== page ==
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Enforcement is the backbone to any successful competition regime. The Competition Commission of Singapore in enforcing Singapore's Competition Act 2004 has performed this role steadily having issued Guidelines on Enforcement, Appropriate Amount of Penalty and Leniency Programme. This article considers the principles applied by the Commission in setting financial penalties upon an infringement of section 34 of the Act which prohibits anti-competitive agreements. Since section 34 came into force more than five years ago, three significant decisions have represented firsts' in the development of competition law in Singapore: (i) first infringement decision on 9 January 2008 involving six pest control operators for bid-rigqting or collusive tendering; (ii) decision against sixteen coach operators and their trade association for price-fixing; six parties appealed and the Competition Appeal Board made its first decision on 24 March 2011, and (iii) decision against fourteen electrical and building works companies for bid-rigging; one company was given full immunity representing the first whistle-blovintg case under the Leniency Programme. This article has three parts: setting out facts, principles of setting fines as applied by the Commission on the three cases and concluding with observations on the Commission's approach to using penalties for a deterrence objective complimented with a leniency programnme.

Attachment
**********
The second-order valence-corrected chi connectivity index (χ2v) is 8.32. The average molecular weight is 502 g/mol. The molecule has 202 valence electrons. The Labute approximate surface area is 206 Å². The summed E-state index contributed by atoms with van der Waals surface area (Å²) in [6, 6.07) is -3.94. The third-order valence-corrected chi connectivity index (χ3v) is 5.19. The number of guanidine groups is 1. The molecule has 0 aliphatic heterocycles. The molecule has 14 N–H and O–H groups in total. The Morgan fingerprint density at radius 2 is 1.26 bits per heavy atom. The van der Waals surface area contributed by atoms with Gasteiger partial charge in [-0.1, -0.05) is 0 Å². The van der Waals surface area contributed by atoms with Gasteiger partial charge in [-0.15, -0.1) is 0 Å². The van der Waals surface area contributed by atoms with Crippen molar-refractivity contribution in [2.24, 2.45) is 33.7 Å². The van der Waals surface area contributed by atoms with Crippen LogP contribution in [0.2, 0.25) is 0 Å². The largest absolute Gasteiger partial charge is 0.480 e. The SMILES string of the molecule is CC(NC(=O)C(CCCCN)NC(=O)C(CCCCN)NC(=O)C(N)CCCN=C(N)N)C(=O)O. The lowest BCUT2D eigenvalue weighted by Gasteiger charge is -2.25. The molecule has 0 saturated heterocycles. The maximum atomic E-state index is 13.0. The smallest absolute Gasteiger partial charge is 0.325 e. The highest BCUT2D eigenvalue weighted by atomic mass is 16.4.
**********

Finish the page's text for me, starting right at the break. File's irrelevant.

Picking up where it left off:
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Journal Article

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